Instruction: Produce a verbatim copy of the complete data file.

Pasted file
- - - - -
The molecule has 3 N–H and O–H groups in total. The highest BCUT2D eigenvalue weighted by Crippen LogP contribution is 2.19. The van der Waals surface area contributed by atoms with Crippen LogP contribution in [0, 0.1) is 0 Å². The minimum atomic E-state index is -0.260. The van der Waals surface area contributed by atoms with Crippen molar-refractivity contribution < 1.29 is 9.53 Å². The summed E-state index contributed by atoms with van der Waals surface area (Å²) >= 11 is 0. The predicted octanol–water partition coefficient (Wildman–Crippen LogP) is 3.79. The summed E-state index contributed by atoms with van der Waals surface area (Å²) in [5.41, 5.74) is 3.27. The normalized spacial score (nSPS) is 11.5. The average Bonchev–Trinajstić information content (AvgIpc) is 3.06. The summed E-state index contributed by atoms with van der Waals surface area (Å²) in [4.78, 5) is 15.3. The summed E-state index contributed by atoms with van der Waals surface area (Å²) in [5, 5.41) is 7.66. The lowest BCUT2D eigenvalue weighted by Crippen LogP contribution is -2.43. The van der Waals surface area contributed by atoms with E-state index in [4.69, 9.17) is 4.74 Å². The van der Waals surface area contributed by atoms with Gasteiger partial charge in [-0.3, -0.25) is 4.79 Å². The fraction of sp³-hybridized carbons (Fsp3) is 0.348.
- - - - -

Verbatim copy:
The molecule has 3 N–H and O–H groups in total. The highest BCUT2D eigenvalue weighted by Crippen LogP contribution is 2.19. The van der Waals surface area contributed by atoms with Crippen LogP contribution in [0, 0.1) is 0 Å². The minimum atomic E-state index is -0.260. The van der Waals surface area contributed by atoms with Crippen molar-refractivity contribution < 1.29 is 9.53 Å². The summed E-state index contributed by atoms with van der Waals surface area (Å²) >= 11 is 0. The predicted octanol–water partition coefficient (Wildman–Crippen LogP) is 3.79. The summed E-state index contributed by atoms with van der Waals surface area (Å²) in [5.41, 5.74) is 3.27. The normalized spacial score (nSPS) is 11.5. The average Bonchev–Trinajstić information content (AvgIpc) is 3.06. The summed E-state index contributed by atoms with van der Waals surface area (Å²) in [4.78, 5) is 15.3. The summed E-state index contributed by atoms with van der Waals surface area (Å²) in [5, 5.41) is 7.66. The lowest BCUT2D eigenvalue weighted by Crippen LogP contribution is -2.43. The van der Waals surface area contributed by atoms with E-state index in [4.69, 9.17) is 4.74 Å². The van der Waals surface area contributed by atoms with Gasteiger partial charge in [-0.3, -0.25) is 4.79 Å². The fraction of sp³-hybridized carbons (Fsp3) is 0.348.